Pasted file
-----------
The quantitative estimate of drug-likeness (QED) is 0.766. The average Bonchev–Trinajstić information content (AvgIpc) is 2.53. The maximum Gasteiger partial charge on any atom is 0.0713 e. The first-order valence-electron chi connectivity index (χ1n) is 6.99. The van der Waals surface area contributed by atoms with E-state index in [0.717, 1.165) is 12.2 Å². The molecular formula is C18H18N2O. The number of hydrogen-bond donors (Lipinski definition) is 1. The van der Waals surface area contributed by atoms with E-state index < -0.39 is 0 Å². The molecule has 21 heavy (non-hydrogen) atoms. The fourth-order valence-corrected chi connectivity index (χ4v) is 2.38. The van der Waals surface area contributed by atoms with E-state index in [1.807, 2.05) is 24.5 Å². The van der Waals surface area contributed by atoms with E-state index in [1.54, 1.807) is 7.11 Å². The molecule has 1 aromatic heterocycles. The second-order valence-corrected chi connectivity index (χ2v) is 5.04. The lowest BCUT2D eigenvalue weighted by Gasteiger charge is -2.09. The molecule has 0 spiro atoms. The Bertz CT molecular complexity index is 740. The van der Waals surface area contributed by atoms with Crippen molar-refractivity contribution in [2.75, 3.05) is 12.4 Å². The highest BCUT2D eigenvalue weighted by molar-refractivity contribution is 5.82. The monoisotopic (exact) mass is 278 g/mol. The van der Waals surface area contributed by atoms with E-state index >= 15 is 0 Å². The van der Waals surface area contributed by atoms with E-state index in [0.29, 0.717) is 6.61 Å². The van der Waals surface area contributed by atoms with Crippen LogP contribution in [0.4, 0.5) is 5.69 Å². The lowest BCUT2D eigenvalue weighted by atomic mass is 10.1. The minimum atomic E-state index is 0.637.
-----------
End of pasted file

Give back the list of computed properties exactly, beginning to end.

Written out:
The quantitative estimate of drug-likeness (QED) is 0.766. The average Bonchev–Trinajstić information content (AvgIpc) is 2.53. The maximum Gasteiger partial charge on any atom is 0.0713 e. The first-order valence-electron chi connectivity index (χ1n) is 6.99. The van der Waals surface area contributed by atoms with E-state index in [0.717, 1.165) is 12.2 Å². The molecular formula is C18H18N2O. The number of hydrogen-bond donors (Lipinski definition) is 1. The van der Waals surface area contributed by atoms with E-state index < -0.39 is 0 Å². The molecule has 21 heavy (non-hydrogen) atoms. The fourth-order valence-corrected chi connectivity index (χ4v) is 2.38. The van der Waals surface area contributed by atoms with E-state index in [1.807, 2.05) is 24.5 Å². The van der Waals surface area contributed by atoms with E-state index in [1.54, 1.807) is 7.11 Å². The molecule has 1 aromatic heterocycles. The second-order valence-corrected chi connectivity index (χ2v) is 5.04. The lowest BCUT2D eigenvalue weighted by Gasteiger charge is -2.09. The molecule has 0 spiro atoms. The Bertz CT molecular complexity index is 740. The van der Waals surface area contributed by atoms with Crippen molar-refractivity contribution in [2.75, 3.05) is 12.4 Å². The highest BCUT2D eigenvalue weighted by molar-refractivity contribution is 5.82. The monoisotopic (exact) mass is 278 g/mol. The van der Waals surface area contributed by atoms with E-state index >= 15 is 0 Å². The van der Waals surface area contributed by atoms with E-state index in [0.29, 0.717) is 6.61 Å². The van der Waals surface area contributed by atoms with Crippen LogP contribution in [0.4, 0.5) is 5.69 Å². The lowest BCUT2D eigenvalue weighted by atomic mass is 10.1. The minimum atomic E-state index is 0.637.